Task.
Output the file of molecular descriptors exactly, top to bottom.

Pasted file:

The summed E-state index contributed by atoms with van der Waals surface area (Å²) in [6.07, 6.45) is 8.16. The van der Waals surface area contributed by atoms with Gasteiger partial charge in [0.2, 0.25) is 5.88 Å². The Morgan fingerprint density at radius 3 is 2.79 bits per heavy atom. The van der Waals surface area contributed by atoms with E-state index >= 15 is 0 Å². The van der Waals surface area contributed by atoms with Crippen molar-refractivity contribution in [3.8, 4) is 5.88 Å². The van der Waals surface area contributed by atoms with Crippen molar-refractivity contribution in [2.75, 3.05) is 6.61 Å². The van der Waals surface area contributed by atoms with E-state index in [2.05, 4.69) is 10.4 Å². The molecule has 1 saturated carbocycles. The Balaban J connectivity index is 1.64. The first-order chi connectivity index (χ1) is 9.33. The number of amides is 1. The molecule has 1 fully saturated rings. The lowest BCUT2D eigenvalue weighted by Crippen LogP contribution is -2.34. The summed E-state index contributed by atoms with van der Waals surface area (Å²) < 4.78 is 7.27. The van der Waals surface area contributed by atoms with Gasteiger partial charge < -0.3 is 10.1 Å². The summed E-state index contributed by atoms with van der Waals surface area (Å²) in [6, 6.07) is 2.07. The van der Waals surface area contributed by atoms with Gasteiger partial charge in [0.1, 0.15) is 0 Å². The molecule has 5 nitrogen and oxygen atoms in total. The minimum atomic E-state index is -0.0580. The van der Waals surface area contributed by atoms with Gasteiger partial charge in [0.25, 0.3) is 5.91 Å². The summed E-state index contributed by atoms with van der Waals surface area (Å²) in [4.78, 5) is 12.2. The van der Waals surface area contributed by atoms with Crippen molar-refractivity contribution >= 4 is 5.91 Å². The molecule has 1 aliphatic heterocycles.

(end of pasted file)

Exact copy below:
The summed E-state index contributed by atoms with van der Waals surface area (Å²) in [6.07, 6.45) is 8.16. The van der Waals surface area contributed by atoms with Gasteiger partial charge in [0.2, 0.25) is 5.88 Å². The Morgan fingerprint density at radius 3 is 2.79 bits per heavy atom. The van der Waals surface area contributed by atoms with E-state index >= 15 is 0 Å². The van der Waals surface area contributed by atoms with Crippen molar-refractivity contribution in [3.8, 4) is 5.88 Å². The van der Waals surface area contributed by atoms with Crippen molar-refractivity contribution in [2.75, 3.05) is 6.61 Å². The van der Waals surface area contributed by atoms with E-state index in [2.05, 4.69) is 10.4 Å². The molecule has 1 saturated carbocycles. The Balaban J connectivity index is 1.64. The first-order chi connectivity index (χ1) is 9.33. The number of amides is 1. The molecule has 1 fully saturated rings. The lowest BCUT2D eigenvalue weighted by Crippen LogP contribution is -2.34. The summed E-state index contributed by atoms with van der Waals surface area (Å²) < 4.78 is 7.27. The van der Waals surface area contributed by atoms with Gasteiger partial charge < -0.3 is 10.1 Å². The summed E-state index contributed by atoms with van der Waals surface area (Å²) in [6, 6.07) is 2.07. The van der Waals surface area contributed by atoms with Gasteiger partial charge in [0.1, 0.15) is 0 Å². The molecule has 5 nitrogen and oxygen atoms in total. The minimum atomic E-state index is -0.0580. The van der Waals surface area contributed by atoms with Gasteiger partial charge in [0.25, 0.3) is 5.91 Å². The summed E-state index contributed by atoms with van der Waals surface area (Å²) in [4.78, 5) is 12.2. The van der Waals surface area contributed by atoms with Crippen molar-refractivity contribution >= 4 is 5.91 Å². The molecule has 1 aliphatic heterocycles.